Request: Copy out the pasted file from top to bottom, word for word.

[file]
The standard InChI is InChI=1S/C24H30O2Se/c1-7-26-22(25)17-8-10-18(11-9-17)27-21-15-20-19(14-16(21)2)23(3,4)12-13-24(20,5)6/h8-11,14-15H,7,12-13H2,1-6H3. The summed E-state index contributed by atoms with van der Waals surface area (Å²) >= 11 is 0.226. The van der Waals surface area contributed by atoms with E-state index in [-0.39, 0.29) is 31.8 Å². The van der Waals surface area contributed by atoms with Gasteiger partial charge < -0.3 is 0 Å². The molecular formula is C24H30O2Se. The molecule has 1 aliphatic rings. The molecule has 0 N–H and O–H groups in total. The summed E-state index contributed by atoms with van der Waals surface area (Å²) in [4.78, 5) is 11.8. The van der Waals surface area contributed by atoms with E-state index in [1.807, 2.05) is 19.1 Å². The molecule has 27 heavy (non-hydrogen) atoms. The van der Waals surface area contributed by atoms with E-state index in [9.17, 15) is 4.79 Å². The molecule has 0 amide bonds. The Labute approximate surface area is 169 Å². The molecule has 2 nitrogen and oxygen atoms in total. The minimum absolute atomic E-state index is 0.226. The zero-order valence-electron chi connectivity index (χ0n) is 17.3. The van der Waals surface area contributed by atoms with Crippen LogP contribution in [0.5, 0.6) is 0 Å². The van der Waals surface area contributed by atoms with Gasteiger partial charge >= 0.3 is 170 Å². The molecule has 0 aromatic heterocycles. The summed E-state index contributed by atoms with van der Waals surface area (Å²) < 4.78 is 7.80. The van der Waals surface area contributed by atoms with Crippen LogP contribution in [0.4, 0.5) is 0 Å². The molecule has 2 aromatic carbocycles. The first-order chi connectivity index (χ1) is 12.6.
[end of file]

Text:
The standard InChI is InChI=1S/C24H30O2Se/c1-7-26-22(25)17-8-10-18(11-9-17)27-21-15-20-19(14-16(21)2)23(3,4)12-13-24(20,5)6/h8-11,14-15H,7,12-13H2,1-6H3. The summed E-state index contributed by atoms with van der Waals surface area (Å²) >= 11 is 0.226. The van der Waals surface area contributed by atoms with E-state index in [-0.39, 0.29) is 31.8 Å². The van der Waals surface area contributed by atoms with Gasteiger partial charge < -0.3 is 0 Å². The molecular formula is C24H30O2Se. The molecule has 1 aliphatic rings. The molecule has 0 N–H and O–H groups in total. The summed E-state index contributed by atoms with van der Waals surface area (Å²) in [4.78, 5) is 11.8. The van der Waals surface area contributed by atoms with E-state index in [1.807, 2.05) is 19.1 Å². The molecule has 27 heavy (non-hydrogen) atoms. The van der Waals surface area contributed by atoms with E-state index in [9.17, 15) is 4.79 Å². The molecule has 0 amide bonds. The Labute approximate surface area is 169 Å². The molecule has 2 nitrogen and oxygen atoms in total. The minimum absolute atomic E-state index is 0.226. The zero-order valence-electron chi connectivity index (χ0n) is 17.3. The van der Waals surface area contributed by atoms with Crippen LogP contribution in [0.5, 0.6) is 0 Å². The van der Waals surface area contributed by atoms with Gasteiger partial charge >= 0.3 is 170 Å². The molecule has 0 aromatic heterocycles. The summed E-state index contributed by atoms with van der Waals surface area (Å²) < 4.78 is 7.80. The van der Waals surface area contributed by atoms with Crippen LogP contribution in [0.4, 0.5) is 0 Å². The molecule has 2 aromatic carbocycles. The first-order chi connectivity index (χ1) is 12.6.